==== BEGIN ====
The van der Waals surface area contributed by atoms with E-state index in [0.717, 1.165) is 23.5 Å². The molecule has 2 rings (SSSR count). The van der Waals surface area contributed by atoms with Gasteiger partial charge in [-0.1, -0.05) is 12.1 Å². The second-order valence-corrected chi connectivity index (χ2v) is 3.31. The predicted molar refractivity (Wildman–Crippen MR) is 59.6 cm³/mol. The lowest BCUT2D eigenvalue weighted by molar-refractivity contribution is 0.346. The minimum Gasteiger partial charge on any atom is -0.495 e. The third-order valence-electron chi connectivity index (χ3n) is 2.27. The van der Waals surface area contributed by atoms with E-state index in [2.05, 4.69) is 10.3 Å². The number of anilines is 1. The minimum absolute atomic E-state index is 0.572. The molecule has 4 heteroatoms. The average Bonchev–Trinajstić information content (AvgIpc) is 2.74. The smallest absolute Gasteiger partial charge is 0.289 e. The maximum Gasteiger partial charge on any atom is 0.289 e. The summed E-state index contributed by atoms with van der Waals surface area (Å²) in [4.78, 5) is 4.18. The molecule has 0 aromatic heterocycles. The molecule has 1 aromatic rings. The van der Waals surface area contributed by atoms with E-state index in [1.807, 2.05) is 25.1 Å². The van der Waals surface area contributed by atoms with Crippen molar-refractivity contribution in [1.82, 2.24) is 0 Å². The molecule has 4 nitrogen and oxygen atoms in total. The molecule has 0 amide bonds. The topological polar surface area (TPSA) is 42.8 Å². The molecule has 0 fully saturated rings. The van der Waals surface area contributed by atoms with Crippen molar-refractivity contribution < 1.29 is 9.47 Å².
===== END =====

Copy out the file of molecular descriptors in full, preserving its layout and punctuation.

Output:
The van der Waals surface area contributed by atoms with E-state index in [0.717, 1.165) is 23.5 Å². The molecule has 2 rings (SSSR count). The van der Waals surface area contributed by atoms with Gasteiger partial charge in [-0.1, -0.05) is 12.1 Å². The second-order valence-corrected chi connectivity index (χ2v) is 3.31. The predicted molar refractivity (Wildman–Crippen MR) is 59.6 cm³/mol. The lowest BCUT2D eigenvalue weighted by molar-refractivity contribution is 0.346. The minimum Gasteiger partial charge on any atom is -0.495 e. The third-order valence-electron chi connectivity index (χ3n) is 2.27. The van der Waals surface area contributed by atoms with E-state index in [2.05, 4.69) is 10.3 Å². The number of anilines is 1. The minimum absolute atomic E-state index is 0.572. The molecule has 4 heteroatoms. The average Bonchev–Trinajstić information content (AvgIpc) is 2.74. The smallest absolute Gasteiger partial charge is 0.289 e. The maximum Gasteiger partial charge on any atom is 0.289 e. The summed E-state index contributed by atoms with van der Waals surface area (Å²) in [4.78, 5) is 4.18. The molecule has 0 aromatic heterocycles. The molecule has 1 aromatic rings. The van der Waals surface area contributed by atoms with E-state index in [1.807, 2.05) is 25.1 Å². The van der Waals surface area contributed by atoms with Crippen molar-refractivity contribution in [1.82, 2.24) is 0 Å². The molecule has 4 nitrogen and oxygen atoms in total. The molecule has 0 amide bonds. The topological polar surface area (TPSA) is 42.8 Å². The molecule has 0 fully saturated rings. The van der Waals surface area contributed by atoms with Crippen molar-refractivity contribution < 1.29 is 9.47 Å².